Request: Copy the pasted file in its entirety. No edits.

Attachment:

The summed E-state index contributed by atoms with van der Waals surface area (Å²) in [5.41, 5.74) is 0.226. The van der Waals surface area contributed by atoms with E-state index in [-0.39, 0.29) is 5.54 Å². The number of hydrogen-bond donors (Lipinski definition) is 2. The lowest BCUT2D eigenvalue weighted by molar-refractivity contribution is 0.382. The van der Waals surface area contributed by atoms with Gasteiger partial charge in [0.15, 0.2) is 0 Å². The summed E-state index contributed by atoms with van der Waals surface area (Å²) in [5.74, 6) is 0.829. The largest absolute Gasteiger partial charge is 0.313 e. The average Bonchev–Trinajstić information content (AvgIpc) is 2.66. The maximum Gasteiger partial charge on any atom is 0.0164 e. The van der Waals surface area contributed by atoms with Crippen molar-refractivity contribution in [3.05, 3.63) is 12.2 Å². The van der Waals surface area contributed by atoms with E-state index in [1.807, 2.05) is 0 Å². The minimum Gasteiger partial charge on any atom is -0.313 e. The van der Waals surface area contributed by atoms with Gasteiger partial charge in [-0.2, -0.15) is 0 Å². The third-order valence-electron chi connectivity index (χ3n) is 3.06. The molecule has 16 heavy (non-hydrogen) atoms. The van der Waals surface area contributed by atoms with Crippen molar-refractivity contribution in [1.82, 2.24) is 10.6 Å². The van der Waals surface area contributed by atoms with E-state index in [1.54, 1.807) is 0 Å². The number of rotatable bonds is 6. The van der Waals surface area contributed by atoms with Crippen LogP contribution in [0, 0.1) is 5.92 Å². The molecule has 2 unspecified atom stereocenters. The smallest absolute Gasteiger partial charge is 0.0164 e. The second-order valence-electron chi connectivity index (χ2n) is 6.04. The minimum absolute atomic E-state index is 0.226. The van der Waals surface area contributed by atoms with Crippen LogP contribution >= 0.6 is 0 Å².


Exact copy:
The summed E-state index contributed by atoms with van der Waals surface area (Å²) in [5.41, 5.74) is 0.226. The van der Waals surface area contributed by atoms with E-state index in [-0.39, 0.29) is 5.54 Å². The number of hydrogen-bond donors (Lipinski definition) is 2. The lowest BCUT2D eigenvalue weighted by molar-refractivity contribution is 0.382. The van der Waals surface area contributed by atoms with Gasteiger partial charge in [0.15, 0.2) is 0 Å². The summed E-state index contributed by atoms with van der Waals surface area (Å²) in [5.74, 6) is 0.829. The largest absolute Gasteiger partial charge is 0.313 e. The average Bonchev–Trinajstić information content (AvgIpc) is 2.66. The maximum Gasteiger partial charge on any atom is 0.0164 e. The van der Waals surface area contributed by atoms with Crippen molar-refractivity contribution in [3.05, 3.63) is 12.2 Å². The van der Waals surface area contributed by atoms with E-state index in [1.807, 2.05) is 0 Å². The minimum Gasteiger partial charge on any atom is -0.313 e. The van der Waals surface area contributed by atoms with Gasteiger partial charge in [-0.2, -0.15) is 0 Å². The third-order valence-electron chi connectivity index (χ3n) is 3.06. The molecule has 16 heavy (non-hydrogen) atoms. The van der Waals surface area contributed by atoms with Crippen molar-refractivity contribution in [1.82, 2.24) is 10.6 Å². The van der Waals surface area contributed by atoms with E-state index in [1.54, 1.807) is 0 Å². The number of rotatable bonds is 6. The van der Waals surface area contributed by atoms with Crippen LogP contribution in [0, 0.1) is 5.92 Å². The molecule has 2 unspecified atom stereocenters. The smallest absolute Gasteiger partial charge is 0.0164 e. The second-order valence-electron chi connectivity index (χ2n) is 6.04. The minimum absolute atomic E-state index is 0.226. The van der Waals surface area contributed by atoms with Crippen LogP contribution >= 0.6 is 0 Å².